My suggestions on how to fix the floor.I would use 1.9 oz urethane coated nylon more durable only a few ounce heavier.You might be able to get it easier.
#1 Now On the tent replace the floor like other said .
#2[Best way} cut the floor out and have really cool enclosed tarp and use a ground cloth
#3 make bath tub ground cloth and attach the tarp to the tent with mitten hooks and 1/4 inch cross grain ribbon. So you have a removable bath tub floor.
TerrySep 14, 2011 at 6:09 pm #1779657
A "friend" would have brought you back a NEW tent.
I think you could patch it by gluing patches over the holes OK. It would look like crap, but it could be functional. The fabric may have shrunk from heat near edges of holes, so might need to be trimmed back even farther to have tight,smooth floor to work with.
Replacing the whole floor to the netting , or even cutting it leaving a fabric border and then sewing to that, is probably more difficult than seems at first unless you have experience with that sort of thing. If you will spend a lot of time on the repair, you want it to look professional, or else why bother.
Honestly, I would likely scrap it if it were me, and get another. Yes there is a challenge and satisfaction in repairing something. But your time is worth something too .
Maybe someone proficient in custom work (bearpaw) would sew you a cuben or sil floor in for a reasonable price? Worth asking.Sep 16, 2011 at 11:04 pm #1780279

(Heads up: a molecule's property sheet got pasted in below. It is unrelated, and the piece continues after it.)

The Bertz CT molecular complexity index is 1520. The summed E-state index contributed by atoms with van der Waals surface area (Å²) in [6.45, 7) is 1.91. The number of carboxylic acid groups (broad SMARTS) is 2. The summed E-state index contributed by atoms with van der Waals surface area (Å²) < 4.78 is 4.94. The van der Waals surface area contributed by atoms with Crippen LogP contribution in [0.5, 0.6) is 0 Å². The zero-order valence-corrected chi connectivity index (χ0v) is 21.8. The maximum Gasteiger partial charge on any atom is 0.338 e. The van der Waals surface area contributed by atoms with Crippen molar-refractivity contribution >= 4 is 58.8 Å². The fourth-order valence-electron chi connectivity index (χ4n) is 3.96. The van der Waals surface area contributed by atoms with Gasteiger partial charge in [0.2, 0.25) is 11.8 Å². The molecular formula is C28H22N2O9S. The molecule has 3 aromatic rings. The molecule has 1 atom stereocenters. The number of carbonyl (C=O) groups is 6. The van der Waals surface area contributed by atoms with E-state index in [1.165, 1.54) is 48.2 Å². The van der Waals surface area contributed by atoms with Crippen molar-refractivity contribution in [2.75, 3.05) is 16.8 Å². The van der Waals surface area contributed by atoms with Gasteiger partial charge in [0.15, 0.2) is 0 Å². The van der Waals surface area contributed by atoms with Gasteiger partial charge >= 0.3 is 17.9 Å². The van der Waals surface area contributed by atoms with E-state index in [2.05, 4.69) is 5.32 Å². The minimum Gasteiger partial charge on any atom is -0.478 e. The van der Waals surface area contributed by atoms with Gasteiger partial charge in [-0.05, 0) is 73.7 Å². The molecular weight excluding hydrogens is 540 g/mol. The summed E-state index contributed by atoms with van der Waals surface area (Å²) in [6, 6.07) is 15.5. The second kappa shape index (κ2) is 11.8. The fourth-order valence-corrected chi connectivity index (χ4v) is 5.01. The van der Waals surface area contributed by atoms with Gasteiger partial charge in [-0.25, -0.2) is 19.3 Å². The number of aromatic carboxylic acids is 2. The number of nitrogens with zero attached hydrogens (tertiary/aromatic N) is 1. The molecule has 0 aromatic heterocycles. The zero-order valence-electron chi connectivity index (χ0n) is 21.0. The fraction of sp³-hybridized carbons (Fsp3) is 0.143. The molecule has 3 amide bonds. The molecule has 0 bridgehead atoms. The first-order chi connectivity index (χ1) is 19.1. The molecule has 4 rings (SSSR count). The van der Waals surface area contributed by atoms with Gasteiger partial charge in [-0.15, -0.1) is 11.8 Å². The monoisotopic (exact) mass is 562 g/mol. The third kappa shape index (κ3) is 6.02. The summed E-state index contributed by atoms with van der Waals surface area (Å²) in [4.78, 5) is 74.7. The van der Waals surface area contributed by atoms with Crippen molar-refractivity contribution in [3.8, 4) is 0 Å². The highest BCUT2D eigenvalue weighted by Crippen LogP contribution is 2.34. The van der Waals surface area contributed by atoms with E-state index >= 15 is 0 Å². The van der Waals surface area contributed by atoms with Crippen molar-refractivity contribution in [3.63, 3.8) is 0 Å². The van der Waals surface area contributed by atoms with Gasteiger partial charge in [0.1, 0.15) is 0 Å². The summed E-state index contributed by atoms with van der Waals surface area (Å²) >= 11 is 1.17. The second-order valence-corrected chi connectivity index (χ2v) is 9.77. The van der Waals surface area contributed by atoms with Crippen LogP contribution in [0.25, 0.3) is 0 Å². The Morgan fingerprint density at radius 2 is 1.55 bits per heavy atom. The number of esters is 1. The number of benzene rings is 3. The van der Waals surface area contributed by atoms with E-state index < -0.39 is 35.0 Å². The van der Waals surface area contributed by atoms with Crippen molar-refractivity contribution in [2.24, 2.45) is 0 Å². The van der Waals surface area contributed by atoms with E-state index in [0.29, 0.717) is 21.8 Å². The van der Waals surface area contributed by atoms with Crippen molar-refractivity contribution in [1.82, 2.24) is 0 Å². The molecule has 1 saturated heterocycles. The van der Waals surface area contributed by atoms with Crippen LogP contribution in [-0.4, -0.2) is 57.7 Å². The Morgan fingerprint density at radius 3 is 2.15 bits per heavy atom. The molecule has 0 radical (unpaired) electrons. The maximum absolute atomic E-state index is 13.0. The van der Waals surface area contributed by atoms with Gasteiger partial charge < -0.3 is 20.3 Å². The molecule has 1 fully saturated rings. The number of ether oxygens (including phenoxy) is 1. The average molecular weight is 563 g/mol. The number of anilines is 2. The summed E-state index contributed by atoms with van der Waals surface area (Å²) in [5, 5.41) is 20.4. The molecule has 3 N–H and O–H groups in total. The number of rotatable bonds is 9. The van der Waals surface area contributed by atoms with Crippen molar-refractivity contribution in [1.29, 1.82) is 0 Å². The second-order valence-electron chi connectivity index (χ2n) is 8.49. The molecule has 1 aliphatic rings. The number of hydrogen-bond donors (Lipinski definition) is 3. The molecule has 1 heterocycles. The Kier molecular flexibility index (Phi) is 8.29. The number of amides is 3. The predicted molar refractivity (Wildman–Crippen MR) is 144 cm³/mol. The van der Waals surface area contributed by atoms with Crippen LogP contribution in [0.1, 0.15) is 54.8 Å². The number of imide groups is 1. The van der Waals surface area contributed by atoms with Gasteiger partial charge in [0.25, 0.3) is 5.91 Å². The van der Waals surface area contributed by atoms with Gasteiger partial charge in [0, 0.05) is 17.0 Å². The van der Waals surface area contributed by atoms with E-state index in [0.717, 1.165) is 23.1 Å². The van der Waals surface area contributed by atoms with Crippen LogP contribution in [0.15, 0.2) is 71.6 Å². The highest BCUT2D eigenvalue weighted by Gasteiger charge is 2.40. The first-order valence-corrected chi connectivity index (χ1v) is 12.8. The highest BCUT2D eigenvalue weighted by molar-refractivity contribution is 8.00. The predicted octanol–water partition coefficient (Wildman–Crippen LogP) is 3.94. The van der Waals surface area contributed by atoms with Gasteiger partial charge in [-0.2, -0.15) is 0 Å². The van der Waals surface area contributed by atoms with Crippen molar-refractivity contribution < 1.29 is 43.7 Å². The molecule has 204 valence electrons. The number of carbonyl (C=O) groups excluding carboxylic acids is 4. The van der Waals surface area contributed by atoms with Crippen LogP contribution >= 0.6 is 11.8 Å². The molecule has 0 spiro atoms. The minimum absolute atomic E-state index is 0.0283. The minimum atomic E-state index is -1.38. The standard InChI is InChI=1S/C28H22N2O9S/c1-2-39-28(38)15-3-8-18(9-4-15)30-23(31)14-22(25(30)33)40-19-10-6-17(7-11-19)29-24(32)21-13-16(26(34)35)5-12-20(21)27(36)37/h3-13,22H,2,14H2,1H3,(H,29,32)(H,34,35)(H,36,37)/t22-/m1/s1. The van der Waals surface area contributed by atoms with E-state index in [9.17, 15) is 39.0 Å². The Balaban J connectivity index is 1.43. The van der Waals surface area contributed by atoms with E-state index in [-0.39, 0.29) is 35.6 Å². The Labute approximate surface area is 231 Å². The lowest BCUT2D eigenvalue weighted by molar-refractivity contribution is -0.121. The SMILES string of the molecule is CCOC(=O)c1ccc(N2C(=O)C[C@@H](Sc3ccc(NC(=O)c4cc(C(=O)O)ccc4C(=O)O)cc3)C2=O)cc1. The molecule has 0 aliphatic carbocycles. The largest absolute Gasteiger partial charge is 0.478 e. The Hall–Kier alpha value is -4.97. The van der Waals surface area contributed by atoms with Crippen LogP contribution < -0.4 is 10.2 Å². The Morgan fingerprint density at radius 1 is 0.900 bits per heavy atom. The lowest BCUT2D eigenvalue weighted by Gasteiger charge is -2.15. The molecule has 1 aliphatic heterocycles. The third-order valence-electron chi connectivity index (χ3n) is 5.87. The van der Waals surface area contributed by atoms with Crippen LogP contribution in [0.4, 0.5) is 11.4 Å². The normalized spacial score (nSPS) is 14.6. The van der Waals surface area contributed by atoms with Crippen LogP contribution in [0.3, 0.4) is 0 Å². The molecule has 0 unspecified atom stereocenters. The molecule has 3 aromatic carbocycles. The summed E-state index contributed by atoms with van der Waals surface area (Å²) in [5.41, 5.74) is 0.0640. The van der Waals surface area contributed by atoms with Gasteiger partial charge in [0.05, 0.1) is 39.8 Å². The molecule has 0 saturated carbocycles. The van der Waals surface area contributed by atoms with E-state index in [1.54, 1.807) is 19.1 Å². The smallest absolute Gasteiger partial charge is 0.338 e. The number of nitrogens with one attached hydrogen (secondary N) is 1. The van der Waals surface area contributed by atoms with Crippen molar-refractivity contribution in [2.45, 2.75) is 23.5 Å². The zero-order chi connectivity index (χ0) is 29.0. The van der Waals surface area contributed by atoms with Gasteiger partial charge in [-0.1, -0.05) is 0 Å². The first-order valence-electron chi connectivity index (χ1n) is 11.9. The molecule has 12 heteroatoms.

@coreyfmillerLocale: Eastern Canada
Not to be cynical but.. I would make him at least chip in. If you try and repair this hell of a mess… Its going to take some big ass patches and lots of adhesive.
I personally would ditch it, replace it, sell it to your buddy for $80…
She looks to be a goner unless you want to get some fabric and hope the eff you can cut and adhere it in a good enough fashion that it works.Sep 16, 2011 at 11:43 pm #1780287
Remote Equipment Repairs Melbourne but expensive..it might be better done locally.
I'd try the manufacturer, what sort of tent? Evan/ Terra Rosa Gear might be able to sew you one similar and does good work at a good price.
I wouldn't have answered so quickly if he asked to pay. Seems pretty foolish to leave a fire to do that.Sep 17, 2011 at 6:54 am #1780316
Sure a new floor can be sewn in. But FWIW I could never see myself returning something that damaged. I would replace it afford it or not. Just wrong. Curious, what tent is/was it?Sep 17, 2011 at 7:11 am #1780322
@retiredjerryLocale: Oregon and Washington
I've had good luck with 2nds silnylon from owfinc.com, but for the floor, it leaks a little
The shield from thru-hiker.com has a higher hydrostatic head according to Richard tests so should be better. I bought some but I haven't used it yet.
If you had a silnylon floor that leaks, use mineral spirits and GE silicone caulk 10:1 and coat the surface. I've done this for floor and it was then waterproof.
Maybe just cut out the floor and put in a new floor loose if you dont want to sew it and the tent can be pitched without floor.
If the tent can be pitched without floor, maybe just use ground sheet from Polycro or whatever.Oct 6, 2011 at 12:20 am #1787266
Sorry to revive this thread but my new floor sheet finally arrived from the US. Just quickly – what sort of seam / stitch would you use if you were sewing in the new floor as suggested? I was thinking of using a Felled Seam but that seems tricky in this situation. Is there a better one (i'm using a sewing machine)?Oct 6, 2011 at 7:11 am #1787316
@retiredjerryLocale: Oregon and Washington
I would cut the new fabric 1 inch bigger than the floor in both directions. Hem all edges (fold over 1/4 inch, fold over again, one row of stitches. Now it's exactly the same size as floor.
Cut out the old floor to within 1 inch on all sides.
Sew the new piece on. I'de use a few hand stitches just to get it aligned, then do 2 rows of stitches all the way around..